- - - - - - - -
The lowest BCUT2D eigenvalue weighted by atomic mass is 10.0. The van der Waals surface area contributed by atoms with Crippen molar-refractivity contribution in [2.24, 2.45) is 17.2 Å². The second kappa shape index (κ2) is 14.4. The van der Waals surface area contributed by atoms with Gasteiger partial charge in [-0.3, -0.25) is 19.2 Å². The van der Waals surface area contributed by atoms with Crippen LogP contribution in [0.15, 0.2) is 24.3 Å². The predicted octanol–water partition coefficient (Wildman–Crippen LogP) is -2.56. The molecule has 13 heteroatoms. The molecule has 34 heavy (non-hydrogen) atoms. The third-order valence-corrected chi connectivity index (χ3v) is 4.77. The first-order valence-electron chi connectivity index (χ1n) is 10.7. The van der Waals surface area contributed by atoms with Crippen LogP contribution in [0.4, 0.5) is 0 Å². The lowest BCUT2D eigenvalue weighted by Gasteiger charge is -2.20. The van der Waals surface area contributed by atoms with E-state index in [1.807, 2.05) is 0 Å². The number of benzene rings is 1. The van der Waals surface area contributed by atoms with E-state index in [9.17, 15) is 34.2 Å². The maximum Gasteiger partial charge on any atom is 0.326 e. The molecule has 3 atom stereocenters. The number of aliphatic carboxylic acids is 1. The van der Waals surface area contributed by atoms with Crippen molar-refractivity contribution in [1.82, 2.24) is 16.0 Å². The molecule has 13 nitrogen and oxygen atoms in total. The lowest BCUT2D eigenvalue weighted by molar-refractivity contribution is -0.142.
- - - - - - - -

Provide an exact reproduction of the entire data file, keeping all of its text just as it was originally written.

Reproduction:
The lowest BCUT2D eigenvalue weighted by atomic mass is 10.0. The van der Waals surface area contributed by atoms with Crippen molar-refractivity contribution in [2.24, 2.45) is 17.2 Å². The second kappa shape index (κ2) is 14.4. The van der Waals surface area contributed by atoms with Gasteiger partial charge in [-0.3, -0.25) is 19.2 Å². The van der Waals surface area contributed by atoms with Crippen LogP contribution in [0.15, 0.2) is 24.3 Å². The predicted octanol–water partition coefficient (Wildman–Crippen LogP) is -2.56. The molecule has 13 heteroatoms. The molecule has 34 heavy (non-hydrogen) atoms. The third-order valence-corrected chi connectivity index (χ3v) is 4.77. The first-order valence-electron chi connectivity index (χ1n) is 10.7. The van der Waals surface area contributed by atoms with Crippen LogP contribution in [0.4, 0.5) is 0 Å². The lowest BCUT2D eigenvalue weighted by Gasteiger charge is -2.20. The van der Waals surface area contributed by atoms with E-state index in [1.807, 2.05) is 0 Å². The number of benzene rings is 1. The van der Waals surface area contributed by atoms with E-state index in [9.17, 15) is 34.2 Å². The maximum Gasteiger partial charge on any atom is 0.326 e. The molecule has 3 atom stereocenters. The number of aliphatic carboxylic acids is 1. The van der Waals surface area contributed by atoms with Crippen molar-refractivity contribution in [1.82, 2.24) is 16.0 Å². The molecule has 13 nitrogen and oxygen atoms in total. The lowest BCUT2D eigenvalue weighted by molar-refractivity contribution is -0.142.